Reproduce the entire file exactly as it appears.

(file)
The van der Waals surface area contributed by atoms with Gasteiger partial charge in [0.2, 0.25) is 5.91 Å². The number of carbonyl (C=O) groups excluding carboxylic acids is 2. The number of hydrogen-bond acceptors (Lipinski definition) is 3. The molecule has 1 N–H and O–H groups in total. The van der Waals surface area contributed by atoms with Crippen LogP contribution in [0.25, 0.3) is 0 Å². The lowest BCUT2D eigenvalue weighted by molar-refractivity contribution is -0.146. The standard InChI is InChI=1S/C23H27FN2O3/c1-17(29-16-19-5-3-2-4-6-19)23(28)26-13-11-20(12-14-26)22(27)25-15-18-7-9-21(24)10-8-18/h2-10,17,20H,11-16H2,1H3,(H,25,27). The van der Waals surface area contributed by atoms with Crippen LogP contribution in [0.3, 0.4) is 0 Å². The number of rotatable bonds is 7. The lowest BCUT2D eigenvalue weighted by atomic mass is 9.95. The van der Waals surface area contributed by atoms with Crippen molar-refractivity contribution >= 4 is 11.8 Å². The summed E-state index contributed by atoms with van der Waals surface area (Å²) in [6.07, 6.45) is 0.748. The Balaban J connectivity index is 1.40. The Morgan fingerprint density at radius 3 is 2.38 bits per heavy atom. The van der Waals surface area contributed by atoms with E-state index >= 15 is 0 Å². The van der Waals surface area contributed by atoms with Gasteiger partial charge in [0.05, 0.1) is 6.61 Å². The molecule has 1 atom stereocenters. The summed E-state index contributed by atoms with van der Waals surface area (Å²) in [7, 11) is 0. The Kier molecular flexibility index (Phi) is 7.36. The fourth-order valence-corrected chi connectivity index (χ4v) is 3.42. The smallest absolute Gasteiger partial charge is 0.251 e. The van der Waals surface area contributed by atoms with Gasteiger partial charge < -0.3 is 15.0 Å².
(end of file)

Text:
The van der Waals surface area contributed by atoms with Gasteiger partial charge in [0.2, 0.25) is 5.91 Å². The number of carbonyl (C=O) groups excluding carboxylic acids is 2. The number of hydrogen-bond acceptors (Lipinski definition) is 3. The molecule has 1 N–H and O–H groups in total. The van der Waals surface area contributed by atoms with Crippen LogP contribution in [0.25, 0.3) is 0 Å². The lowest BCUT2D eigenvalue weighted by molar-refractivity contribution is -0.146. The standard InChI is InChI=1S/C23H27FN2O3/c1-17(29-16-19-5-3-2-4-6-19)23(28)26-13-11-20(12-14-26)22(27)25-15-18-7-9-21(24)10-8-18/h2-10,17,20H,11-16H2,1H3,(H,25,27). The van der Waals surface area contributed by atoms with Crippen LogP contribution in [0.3, 0.4) is 0 Å². The number of rotatable bonds is 7. The lowest BCUT2D eigenvalue weighted by atomic mass is 9.95. The van der Waals surface area contributed by atoms with Crippen molar-refractivity contribution >= 4 is 11.8 Å². The summed E-state index contributed by atoms with van der Waals surface area (Å²) in [6.07, 6.45) is 0.748. The Balaban J connectivity index is 1.40. The Morgan fingerprint density at radius 3 is 2.38 bits per heavy atom. The van der Waals surface area contributed by atoms with E-state index >= 15 is 0 Å². The van der Waals surface area contributed by atoms with Gasteiger partial charge in [0.05, 0.1) is 6.61 Å². The molecule has 1 atom stereocenters. The summed E-state index contributed by atoms with van der Waals surface area (Å²) in [7, 11) is 0. The Kier molecular flexibility index (Phi) is 7.36. The fourth-order valence-corrected chi connectivity index (χ4v) is 3.42. The smallest absolute Gasteiger partial charge is 0.251 e. The van der Waals surface area contributed by atoms with Gasteiger partial charge < -0.3 is 15.0 Å².